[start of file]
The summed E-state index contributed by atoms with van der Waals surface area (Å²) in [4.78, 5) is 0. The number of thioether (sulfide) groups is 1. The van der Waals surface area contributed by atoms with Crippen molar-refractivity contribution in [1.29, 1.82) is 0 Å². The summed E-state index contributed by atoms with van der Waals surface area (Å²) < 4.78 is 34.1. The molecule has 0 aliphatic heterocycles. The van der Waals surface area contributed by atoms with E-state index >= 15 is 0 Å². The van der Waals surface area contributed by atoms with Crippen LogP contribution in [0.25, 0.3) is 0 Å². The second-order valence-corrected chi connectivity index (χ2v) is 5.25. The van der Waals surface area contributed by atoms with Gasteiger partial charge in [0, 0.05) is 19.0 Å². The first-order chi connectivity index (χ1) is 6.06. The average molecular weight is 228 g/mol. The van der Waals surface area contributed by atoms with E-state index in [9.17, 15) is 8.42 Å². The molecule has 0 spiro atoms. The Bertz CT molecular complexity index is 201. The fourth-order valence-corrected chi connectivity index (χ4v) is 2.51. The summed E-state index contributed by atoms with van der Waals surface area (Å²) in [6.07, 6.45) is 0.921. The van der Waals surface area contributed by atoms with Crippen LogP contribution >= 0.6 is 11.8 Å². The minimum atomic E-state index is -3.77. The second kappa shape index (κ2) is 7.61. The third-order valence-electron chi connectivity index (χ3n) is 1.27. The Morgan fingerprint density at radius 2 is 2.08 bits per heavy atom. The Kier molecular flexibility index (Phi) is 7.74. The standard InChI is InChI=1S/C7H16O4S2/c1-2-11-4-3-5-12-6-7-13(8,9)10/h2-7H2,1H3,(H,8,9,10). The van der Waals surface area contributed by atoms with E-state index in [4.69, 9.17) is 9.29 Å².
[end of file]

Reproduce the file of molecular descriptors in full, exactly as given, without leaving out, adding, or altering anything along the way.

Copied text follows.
The summed E-state index contributed by atoms with van der Waals surface area (Å²) in [4.78, 5) is 0. The number of thioether (sulfide) groups is 1. The van der Waals surface area contributed by atoms with Crippen molar-refractivity contribution in [1.29, 1.82) is 0 Å². The summed E-state index contributed by atoms with van der Waals surface area (Å²) < 4.78 is 34.1. The molecule has 0 aliphatic heterocycles. The van der Waals surface area contributed by atoms with E-state index >= 15 is 0 Å². The van der Waals surface area contributed by atoms with Crippen LogP contribution in [0.25, 0.3) is 0 Å². The second-order valence-corrected chi connectivity index (χ2v) is 5.25. The van der Waals surface area contributed by atoms with Gasteiger partial charge in [0, 0.05) is 19.0 Å². The first-order chi connectivity index (χ1) is 6.06. The average molecular weight is 228 g/mol. The van der Waals surface area contributed by atoms with E-state index in [9.17, 15) is 8.42 Å². The molecule has 0 spiro atoms. The Bertz CT molecular complexity index is 201. The fourth-order valence-corrected chi connectivity index (χ4v) is 2.51. The summed E-state index contributed by atoms with van der Waals surface area (Å²) in [6.07, 6.45) is 0.921. The van der Waals surface area contributed by atoms with Crippen LogP contribution >= 0.6 is 11.8 Å². The minimum atomic E-state index is -3.77. The second kappa shape index (κ2) is 7.61. The third-order valence-electron chi connectivity index (χ3n) is 1.27. The Morgan fingerprint density at radius 2 is 2.08 bits per heavy atom. The Kier molecular flexibility index (Phi) is 7.74. The standard InChI is InChI=1S/C7H16O4S2/c1-2-11-4-3-5-12-6-7-13(8,9)10/h2-7H2,1H3,(H,8,9,10). The van der Waals surface area contributed by atoms with E-state index in [4.69, 9.17) is 9.29 Å².